The final chapter in the Comcast–Time Warner Cable merger saga has been written and it states that after a little over a year of maneuvering, the merger will be scrapped. Of course it didn’t go gently into that good night. As we know, Comcast has constantly argued that the merged company would still have a good deal of competition in the broadband arena from the likes of Google Fiber and other established cable companies. The DoJ and the FCC weren’t buying the notion.
The merged company would’ve also taken a chunk of cable. Of course Comcast maintained that there would be suitable competition to deal with. In the case of cable, it would be looking at a combination of Charter, Bright House Networks, or the potential merged company of the two among others.
Comcast also said it would remain under 30 percent of the cable market by giving some of its Time Warner Cable subscribers to Charter. Again that didn’t sit well with the FCC or DoJ. It had gotten to where it was simply best to just scrap the deal all together since the needle wasn’t moving on it.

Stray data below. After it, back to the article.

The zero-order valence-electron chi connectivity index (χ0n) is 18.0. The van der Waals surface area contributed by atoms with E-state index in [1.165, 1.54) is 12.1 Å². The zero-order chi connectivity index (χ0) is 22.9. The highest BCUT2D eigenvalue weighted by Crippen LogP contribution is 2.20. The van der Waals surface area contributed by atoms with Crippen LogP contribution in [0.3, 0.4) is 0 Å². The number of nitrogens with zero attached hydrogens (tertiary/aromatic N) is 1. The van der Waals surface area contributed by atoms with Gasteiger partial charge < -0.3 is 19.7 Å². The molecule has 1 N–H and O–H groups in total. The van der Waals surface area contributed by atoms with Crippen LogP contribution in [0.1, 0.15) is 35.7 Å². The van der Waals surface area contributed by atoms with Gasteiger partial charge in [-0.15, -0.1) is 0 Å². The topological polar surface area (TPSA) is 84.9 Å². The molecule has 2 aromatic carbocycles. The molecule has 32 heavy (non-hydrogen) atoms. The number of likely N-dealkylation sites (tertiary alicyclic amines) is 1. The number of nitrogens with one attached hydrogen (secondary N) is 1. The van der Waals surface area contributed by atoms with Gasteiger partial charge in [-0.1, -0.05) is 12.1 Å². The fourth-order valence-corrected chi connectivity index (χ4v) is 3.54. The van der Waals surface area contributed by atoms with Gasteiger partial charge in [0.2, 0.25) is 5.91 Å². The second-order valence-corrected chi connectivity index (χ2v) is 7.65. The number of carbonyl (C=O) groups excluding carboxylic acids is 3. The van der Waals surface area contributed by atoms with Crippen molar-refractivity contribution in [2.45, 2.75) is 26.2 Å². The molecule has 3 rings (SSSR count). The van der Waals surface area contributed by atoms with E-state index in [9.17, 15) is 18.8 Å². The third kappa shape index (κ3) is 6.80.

“Comcast and Time Warner Cable’s decision to end Comcast’s proposed acquisition of ime Warner Cable is in the best interests of consumers,” said FCC chairman Tom Wheeler in a press release. “The proposed transaction would have created a company with the most broadband and the video subscribers in the nation alongside the ownership of significant programming interest.”
Wheeler closed things by pointing out that the merger would’ve killed the room required for industry innovation and that the FCC was satisfied with what was achieved working with the DoJ’s Antitrust Division.